‘Chalo Nagpur’ event brings women’s movement to civil society

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Nagpur, March 10 (IANS) Two days after International Women’s Day, women from different rights groups around the country came together here today to mark their protest against Hindutva, caste-based and patriarchal violence against women and other marginalised communities.

Adivasi, Muslim, Dalit, queer and disabled women, as well as students and sex workers, attended the event — called Chalo Nagpur — that was kicked off with a bike rally from Samvidhan Chowk, a popular spot for protests and demonstrations in the city.

This was followed by song performances and fiery speeches at the Indora Maidan that were attended by several hundred people.

“Today, individual freedoms are being stolen — we have come to raise our voice against this. We ask everyone fighting their own battles for dignity to come together, and join us,” said Delhi-based Dalit women’s rights activist Rajni Tilak, one of the organisers.

“This is the beginning of the revolution. There will be Chalo Ahmedabad, Chalo Hyderabad, Chalo Delhi as well,” said activist and event organiser Shabnam Hashmi.

Radhika Vemula, mother of the late University of Hyderabad scholar Rohith Vemula, who was present, spoke of how Dalit icon Dr B.R. Ambedkar was a proponent of women’s rights.

Radhikamma, as she is called, has been waging a battle against the central government to prove that her son, who killed himself in January 2016, is Dalit. She announced that she will lead a month-long Dalit Swabhiman Rath Yatra, starting March 14, through Andhra Pradesh and Telangana to spread awareness about the reality of Dalit existence.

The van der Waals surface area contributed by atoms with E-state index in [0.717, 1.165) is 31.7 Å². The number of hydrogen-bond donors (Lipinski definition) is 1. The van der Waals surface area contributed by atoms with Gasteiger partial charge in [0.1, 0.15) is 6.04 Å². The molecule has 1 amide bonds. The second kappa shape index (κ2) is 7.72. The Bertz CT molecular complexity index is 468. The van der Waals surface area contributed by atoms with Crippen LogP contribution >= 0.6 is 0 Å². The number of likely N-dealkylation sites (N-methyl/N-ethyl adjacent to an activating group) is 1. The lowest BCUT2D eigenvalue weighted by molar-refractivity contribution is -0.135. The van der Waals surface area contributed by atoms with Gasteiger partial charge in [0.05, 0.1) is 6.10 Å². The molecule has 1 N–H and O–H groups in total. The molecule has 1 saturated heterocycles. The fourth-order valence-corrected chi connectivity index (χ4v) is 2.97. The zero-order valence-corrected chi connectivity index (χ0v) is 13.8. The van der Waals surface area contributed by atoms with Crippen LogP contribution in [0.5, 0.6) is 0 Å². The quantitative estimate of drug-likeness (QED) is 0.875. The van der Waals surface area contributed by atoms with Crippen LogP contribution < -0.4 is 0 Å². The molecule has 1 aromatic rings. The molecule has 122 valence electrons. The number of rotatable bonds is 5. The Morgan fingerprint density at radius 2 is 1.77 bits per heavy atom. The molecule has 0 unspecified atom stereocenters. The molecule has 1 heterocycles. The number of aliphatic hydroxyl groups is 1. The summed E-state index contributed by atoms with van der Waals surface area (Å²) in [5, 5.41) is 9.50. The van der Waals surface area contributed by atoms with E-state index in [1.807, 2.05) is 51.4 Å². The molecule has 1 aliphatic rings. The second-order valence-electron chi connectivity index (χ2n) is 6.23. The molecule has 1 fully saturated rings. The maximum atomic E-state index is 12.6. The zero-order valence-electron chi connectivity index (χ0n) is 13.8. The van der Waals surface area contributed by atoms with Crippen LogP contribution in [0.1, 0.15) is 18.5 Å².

A December report by the Ministry of Social Justice and Empowerment, which reviewed the implementation of the Scheduled Castes and Scheduled Tribes (Prevention of Atrocities) Act 1989, observed that the conviction rate in several states was in single digits. In Maharashtra, it was 7.6 per cent, in Gujarat, it was a mere 3.1 per cent. The figures are based on data collected between 2013 and 2015.

Delhi-based activist Rituparna Borah spoke of the harm that patriarchy does to women’s sexuality.

Calling all queer women to the stage, she asked: “Can someone like me — who is big, curly-haired, dark-skinned, tribal lesbian from the Northeast, and can’t speak Hindi very well — ever be ‘bharat mata’?” Borah asked, stressing the importance of recognising differences among people, and calling it “the nationalism of queer persons”.

Mudraboina Rachana, a kinnar activist from Telangana, said casteist laws affect the transgender community as it does any other. Referring to the government’s proposal to make begging illegal, she pointed out that this would directly affect her community, which is often pushed to beg or do sex work on account of lack of opportunities.

Shabina Mumtaz from Bundelkhand in Uttar Pradesh spoke about the state of Muslims in the country. “We have to keep proving that we are true Indians. Why doesn’t any other community have to do this? When we ask for our rights, we are told to go to Pakistan.”

Friday’s was one of the largest gatherings of women in Nagpur since 1942, when over 25,000 women reportedly took part in the All India Depressed Class Women’s Conference, to protest against the caste system.

Nagpur is also significant for the anti-caste movement, as it was here that Ambedkar converted to Buddhism.

Friday was also the 120th death anniversary of Savitribai Phule, an icon for the Dalit women’s movement. Phule was a teacher and proponent of women’s education who fought against superstition and caste.

(Dhamini Ratnam can be contacted at [email protected])

–IANS

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